While not quite as enthusiastic, an article by Trevor Thomas in “National Underwriter” also notes that, “Defined contribution health plans (are starting) to make some headway.” It cites several employers who report the plans have “made a huge difference in the way employees use insurance.” One employer says, “Now people are a lot more interested in their personal medical fund and how that money is spent.” Hewitt’s Tom Beauregard says consumer driven plans will have 20% of the benefits market within three years, and EBRI’s Paul Fronstin notes that the number of plans has doubled since 2002. The article reports that large employers typically offer a CD plan as an option to its other plans, while mid and smaller employers tend to use full replacement. When it is used as an option, “some experts fear that the defined contribution plans will appeal mainly to healthy employees?” But Aetna’s Robin Downey says “adverse selection has not been a problem,” according to the article.” “It depends on how you structure your contribution and how it compares to what else is available.”
SOURCE (requires subscription): http://www.nationalunderwriter.com/archives/Lh_archive/2003/L06-30/L200326defined.asp
The Leading Point of a Very Large Wedge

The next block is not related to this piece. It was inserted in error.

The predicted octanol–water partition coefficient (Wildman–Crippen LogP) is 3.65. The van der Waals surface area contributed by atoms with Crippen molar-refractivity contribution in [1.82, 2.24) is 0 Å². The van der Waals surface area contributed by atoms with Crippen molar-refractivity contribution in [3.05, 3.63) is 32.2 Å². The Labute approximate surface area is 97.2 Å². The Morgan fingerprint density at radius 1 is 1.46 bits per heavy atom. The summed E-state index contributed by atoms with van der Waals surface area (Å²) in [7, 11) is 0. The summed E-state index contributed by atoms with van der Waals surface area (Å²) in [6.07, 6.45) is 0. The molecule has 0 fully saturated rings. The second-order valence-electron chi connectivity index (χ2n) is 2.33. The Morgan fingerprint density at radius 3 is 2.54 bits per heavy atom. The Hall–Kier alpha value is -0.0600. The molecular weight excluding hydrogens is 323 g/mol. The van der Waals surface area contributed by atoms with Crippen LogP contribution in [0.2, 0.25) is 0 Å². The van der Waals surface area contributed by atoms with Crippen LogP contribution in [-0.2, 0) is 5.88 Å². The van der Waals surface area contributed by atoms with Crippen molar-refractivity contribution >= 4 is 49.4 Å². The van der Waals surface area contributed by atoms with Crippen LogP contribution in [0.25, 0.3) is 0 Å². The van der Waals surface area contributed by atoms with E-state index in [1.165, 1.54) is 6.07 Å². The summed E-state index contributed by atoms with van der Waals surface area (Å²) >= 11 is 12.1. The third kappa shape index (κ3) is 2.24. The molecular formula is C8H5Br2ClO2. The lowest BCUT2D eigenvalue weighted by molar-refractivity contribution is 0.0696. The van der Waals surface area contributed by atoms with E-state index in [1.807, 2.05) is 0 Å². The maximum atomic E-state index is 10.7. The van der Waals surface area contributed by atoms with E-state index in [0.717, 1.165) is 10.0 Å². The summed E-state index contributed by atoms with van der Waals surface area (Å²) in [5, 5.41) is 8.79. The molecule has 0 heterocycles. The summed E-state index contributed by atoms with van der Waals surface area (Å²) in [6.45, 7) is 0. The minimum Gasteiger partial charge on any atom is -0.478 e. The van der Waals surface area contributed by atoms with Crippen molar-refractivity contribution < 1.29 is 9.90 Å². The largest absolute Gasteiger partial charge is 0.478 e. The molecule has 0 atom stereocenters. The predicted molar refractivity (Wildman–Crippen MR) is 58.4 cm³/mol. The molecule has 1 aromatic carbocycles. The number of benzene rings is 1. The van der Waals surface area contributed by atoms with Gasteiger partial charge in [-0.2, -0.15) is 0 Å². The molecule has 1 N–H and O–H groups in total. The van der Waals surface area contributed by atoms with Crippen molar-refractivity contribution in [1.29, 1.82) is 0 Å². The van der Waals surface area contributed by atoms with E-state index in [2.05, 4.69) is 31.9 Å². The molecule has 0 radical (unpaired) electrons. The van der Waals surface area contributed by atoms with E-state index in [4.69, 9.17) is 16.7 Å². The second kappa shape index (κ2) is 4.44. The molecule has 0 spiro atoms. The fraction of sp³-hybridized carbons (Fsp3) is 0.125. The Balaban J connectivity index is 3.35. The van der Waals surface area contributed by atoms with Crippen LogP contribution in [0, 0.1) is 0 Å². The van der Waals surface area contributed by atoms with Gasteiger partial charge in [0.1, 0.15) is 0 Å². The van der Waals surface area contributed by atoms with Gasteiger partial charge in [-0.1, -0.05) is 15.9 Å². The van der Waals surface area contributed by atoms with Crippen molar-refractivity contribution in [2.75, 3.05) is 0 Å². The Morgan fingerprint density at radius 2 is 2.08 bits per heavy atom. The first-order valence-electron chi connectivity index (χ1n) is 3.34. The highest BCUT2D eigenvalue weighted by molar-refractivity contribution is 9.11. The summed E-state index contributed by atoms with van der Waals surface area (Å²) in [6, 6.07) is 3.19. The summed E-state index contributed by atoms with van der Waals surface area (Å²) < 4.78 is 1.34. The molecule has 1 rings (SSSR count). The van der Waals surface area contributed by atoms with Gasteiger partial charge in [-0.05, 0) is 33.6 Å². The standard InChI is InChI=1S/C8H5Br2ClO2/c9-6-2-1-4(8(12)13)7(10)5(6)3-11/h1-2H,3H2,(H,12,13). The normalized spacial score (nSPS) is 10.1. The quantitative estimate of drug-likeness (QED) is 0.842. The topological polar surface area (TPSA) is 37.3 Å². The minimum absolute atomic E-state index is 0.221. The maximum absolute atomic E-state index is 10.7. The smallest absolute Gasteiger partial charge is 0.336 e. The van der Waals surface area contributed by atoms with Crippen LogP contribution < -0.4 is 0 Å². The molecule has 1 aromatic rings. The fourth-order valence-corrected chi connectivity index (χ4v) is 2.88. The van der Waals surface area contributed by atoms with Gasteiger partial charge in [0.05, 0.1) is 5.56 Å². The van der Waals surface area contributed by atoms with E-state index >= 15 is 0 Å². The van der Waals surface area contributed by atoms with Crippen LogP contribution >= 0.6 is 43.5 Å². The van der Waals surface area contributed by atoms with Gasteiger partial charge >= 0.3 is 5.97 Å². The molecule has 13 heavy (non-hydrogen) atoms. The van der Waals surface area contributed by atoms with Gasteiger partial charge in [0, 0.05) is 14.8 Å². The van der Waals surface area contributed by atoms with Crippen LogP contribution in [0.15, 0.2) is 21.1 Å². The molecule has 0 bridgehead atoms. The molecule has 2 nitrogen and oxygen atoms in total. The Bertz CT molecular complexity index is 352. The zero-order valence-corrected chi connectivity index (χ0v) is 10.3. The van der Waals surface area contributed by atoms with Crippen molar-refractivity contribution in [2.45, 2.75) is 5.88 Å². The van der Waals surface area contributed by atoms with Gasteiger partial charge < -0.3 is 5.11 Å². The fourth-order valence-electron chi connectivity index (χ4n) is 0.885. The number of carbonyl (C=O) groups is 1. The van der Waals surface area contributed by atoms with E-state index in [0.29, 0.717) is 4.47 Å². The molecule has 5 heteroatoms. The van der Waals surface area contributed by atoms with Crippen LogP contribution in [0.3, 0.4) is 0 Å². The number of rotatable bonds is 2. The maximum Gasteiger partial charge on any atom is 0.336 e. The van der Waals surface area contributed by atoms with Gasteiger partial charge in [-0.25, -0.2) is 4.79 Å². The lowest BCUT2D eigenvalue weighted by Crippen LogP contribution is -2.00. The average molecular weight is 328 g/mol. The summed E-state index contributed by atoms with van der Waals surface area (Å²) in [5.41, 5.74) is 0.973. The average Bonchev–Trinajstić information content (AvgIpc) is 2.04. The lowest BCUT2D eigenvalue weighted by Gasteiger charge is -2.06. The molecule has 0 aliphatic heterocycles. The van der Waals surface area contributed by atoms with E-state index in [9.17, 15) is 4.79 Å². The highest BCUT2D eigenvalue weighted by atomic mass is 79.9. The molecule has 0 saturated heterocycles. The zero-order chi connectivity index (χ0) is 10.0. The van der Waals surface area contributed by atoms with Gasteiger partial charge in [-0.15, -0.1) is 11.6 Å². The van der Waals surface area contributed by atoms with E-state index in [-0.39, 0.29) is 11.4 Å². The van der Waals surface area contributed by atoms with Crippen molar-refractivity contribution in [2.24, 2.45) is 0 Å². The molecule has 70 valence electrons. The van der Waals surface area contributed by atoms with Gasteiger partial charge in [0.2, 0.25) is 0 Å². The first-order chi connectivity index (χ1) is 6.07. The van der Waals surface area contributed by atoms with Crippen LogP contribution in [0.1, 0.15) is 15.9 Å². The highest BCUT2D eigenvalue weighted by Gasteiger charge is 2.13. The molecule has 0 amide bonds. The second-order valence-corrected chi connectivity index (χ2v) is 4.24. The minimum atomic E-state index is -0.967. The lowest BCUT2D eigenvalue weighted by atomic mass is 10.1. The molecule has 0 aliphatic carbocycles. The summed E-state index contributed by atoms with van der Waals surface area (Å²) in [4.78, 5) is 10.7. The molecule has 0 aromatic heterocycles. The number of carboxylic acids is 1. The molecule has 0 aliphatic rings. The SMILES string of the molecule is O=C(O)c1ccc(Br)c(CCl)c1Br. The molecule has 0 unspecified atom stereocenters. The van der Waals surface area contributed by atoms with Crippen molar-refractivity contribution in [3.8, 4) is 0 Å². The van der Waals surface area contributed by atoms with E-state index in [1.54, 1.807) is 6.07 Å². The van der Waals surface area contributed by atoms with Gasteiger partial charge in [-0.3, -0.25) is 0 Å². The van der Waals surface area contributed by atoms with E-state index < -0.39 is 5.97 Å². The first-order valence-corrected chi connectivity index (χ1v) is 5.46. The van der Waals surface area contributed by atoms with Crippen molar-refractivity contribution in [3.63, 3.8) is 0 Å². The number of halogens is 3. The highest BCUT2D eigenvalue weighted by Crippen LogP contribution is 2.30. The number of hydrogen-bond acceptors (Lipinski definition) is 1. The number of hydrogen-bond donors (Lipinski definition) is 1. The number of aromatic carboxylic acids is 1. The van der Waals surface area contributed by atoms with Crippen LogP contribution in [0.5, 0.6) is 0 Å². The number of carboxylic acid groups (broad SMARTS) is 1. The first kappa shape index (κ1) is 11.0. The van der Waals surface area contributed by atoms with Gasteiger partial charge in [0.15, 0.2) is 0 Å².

You know this movement has wind in its sails when publications like “The Controller’s Report” start featuring it, as it does in its July, 2003 issue. The article says, “Controllers who are exasperated with rising health care costs might consider the example of Logan Aluminum (which) replaced its PPO with a so-called consumer driven health plan.” The article calls these plans “the leading point of a very large wedge, (because) in 2002, only 13% of large employers were considering offering these plans. But this year, 44% (are).” The article says “controllers have heard good word-of-mouth,” and ticks through some of the early reports of cost savings.
SOURCE: This was published in the July issue, but it is one of those specialized publications that is hard to get access to. Go to: http://www.ioma.com/
CEOs Help Employees Embrace a New Role
It isn’t only controllers and CFOs who are concerned, but CEOs as well, according to Jack Scanlon in “Employee Benefit News.” He reports it is “the cost of health care(that is) causing the deepest furrow” in the CEOs’ foreheads these days. He says, “employers must treat health care differently. CEOs must help their employees embrace a new role: that of participant in the design and use of their benefit programs?” He encourages HR execs to “give the entire C-suite a crash course in employee health benefits,” so they will understand the need for action.
Health Costs Denting Corporate Profits